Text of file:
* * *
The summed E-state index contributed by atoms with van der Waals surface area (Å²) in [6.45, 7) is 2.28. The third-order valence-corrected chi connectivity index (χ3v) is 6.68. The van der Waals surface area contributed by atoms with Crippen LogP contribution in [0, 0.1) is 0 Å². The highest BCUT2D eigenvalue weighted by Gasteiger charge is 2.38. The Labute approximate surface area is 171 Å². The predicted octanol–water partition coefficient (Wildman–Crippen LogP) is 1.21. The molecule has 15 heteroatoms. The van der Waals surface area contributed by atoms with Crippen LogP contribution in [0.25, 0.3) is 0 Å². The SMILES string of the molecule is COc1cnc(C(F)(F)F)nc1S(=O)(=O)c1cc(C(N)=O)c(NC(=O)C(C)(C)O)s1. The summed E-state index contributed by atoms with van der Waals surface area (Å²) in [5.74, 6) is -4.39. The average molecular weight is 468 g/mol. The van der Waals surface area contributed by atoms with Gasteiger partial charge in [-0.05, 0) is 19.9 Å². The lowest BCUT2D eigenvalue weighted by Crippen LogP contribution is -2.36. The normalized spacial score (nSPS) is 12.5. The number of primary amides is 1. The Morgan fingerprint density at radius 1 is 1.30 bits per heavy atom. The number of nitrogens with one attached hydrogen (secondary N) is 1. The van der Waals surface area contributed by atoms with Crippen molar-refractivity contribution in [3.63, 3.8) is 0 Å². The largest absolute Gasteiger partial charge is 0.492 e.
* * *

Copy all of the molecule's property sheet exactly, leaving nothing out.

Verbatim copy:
The summed E-state index contributed by atoms with van der Waals surface area (Å²) in [6.45, 7) is 2.28. The third-order valence-corrected chi connectivity index (χ3v) is 6.68. The van der Waals surface area contributed by atoms with Crippen LogP contribution in [0, 0.1) is 0 Å². The highest BCUT2D eigenvalue weighted by Gasteiger charge is 2.38. The Labute approximate surface area is 171 Å². The predicted octanol–water partition coefficient (Wildman–Crippen LogP) is 1.21. The molecule has 15 heteroatoms. The van der Waals surface area contributed by atoms with Crippen LogP contribution in [0.25, 0.3) is 0 Å². The SMILES string of the molecule is COc1cnc(C(F)(F)F)nc1S(=O)(=O)c1cc(C(N)=O)c(NC(=O)C(C)(C)O)s1. The summed E-state index contributed by atoms with van der Waals surface area (Å²) in [5.74, 6) is -4.39. The average molecular weight is 468 g/mol. The van der Waals surface area contributed by atoms with Gasteiger partial charge in [-0.05, 0) is 19.9 Å². The lowest BCUT2D eigenvalue weighted by Crippen LogP contribution is -2.36. The normalized spacial score (nSPS) is 12.5. The number of primary amides is 1. The Morgan fingerprint density at radius 1 is 1.30 bits per heavy atom. The number of nitrogens with one attached hydrogen (secondary N) is 1. The van der Waals surface area contributed by atoms with Crippen molar-refractivity contribution in [3.63, 3.8) is 0 Å². The largest absolute Gasteiger partial charge is 0.492 e.